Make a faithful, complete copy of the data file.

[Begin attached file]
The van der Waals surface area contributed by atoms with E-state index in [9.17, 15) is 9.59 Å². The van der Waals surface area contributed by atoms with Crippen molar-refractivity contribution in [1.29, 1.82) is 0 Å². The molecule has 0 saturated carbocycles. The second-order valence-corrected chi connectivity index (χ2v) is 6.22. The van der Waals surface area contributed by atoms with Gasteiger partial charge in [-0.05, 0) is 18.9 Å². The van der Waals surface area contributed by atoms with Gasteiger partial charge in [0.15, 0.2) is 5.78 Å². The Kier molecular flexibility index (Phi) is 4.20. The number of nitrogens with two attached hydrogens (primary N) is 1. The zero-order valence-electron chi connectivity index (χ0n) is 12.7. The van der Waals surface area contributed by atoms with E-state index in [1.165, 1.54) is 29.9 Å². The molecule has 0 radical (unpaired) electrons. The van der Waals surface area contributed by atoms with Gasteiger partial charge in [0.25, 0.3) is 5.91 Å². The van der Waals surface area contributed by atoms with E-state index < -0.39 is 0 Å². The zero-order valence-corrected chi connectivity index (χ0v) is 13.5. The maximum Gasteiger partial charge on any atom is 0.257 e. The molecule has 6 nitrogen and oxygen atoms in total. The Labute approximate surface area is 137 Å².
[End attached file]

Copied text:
The van der Waals surface area contributed by atoms with E-state index in [9.17, 15) is 9.59 Å². The van der Waals surface area contributed by atoms with Crippen molar-refractivity contribution in [1.29, 1.82) is 0 Å². The molecule has 0 saturated carbocycles. The second-order valence-corrected chi connectivity index (χ2v) is 6.22. The van der Waals surface area contributed by atoms with Gasteiger partial charge in [-0.05, 0) is 18.9 Å². The van der Waals surface area contributed by atoms with Gasteiger partial charge in [0.15, 0.2) is 5.78 Å². The Kier molecular flexibility index (Phi) is 4.20. The number of nitrogens with two attached hydrogens (primary N) is 1. The zero-order valence-electron chi connectivity index (χ0n) is 12.7. The van der Waals surface area contributed by atoms with E-state index in [1.165, 1.54) is 29.9 Å². The molecule has 0 radical (unpaired) electrons. The van der Waals surface area contributed by atoms with Gasteiger partial charge in [0.25, 0.3) is 5.91 Å². The van der Waals surface area contributed by atoms with E-state index < -0.39 is 0 Å². The zero-order valence-corrected chi connectivity index (χ0v) is 13.5. The maximum Gasteiger partial charge on any atom is 0.257 e. The molecule has 6 nitrogen and oxygen atoms in total. The Labute approximate surface area is 137 Å².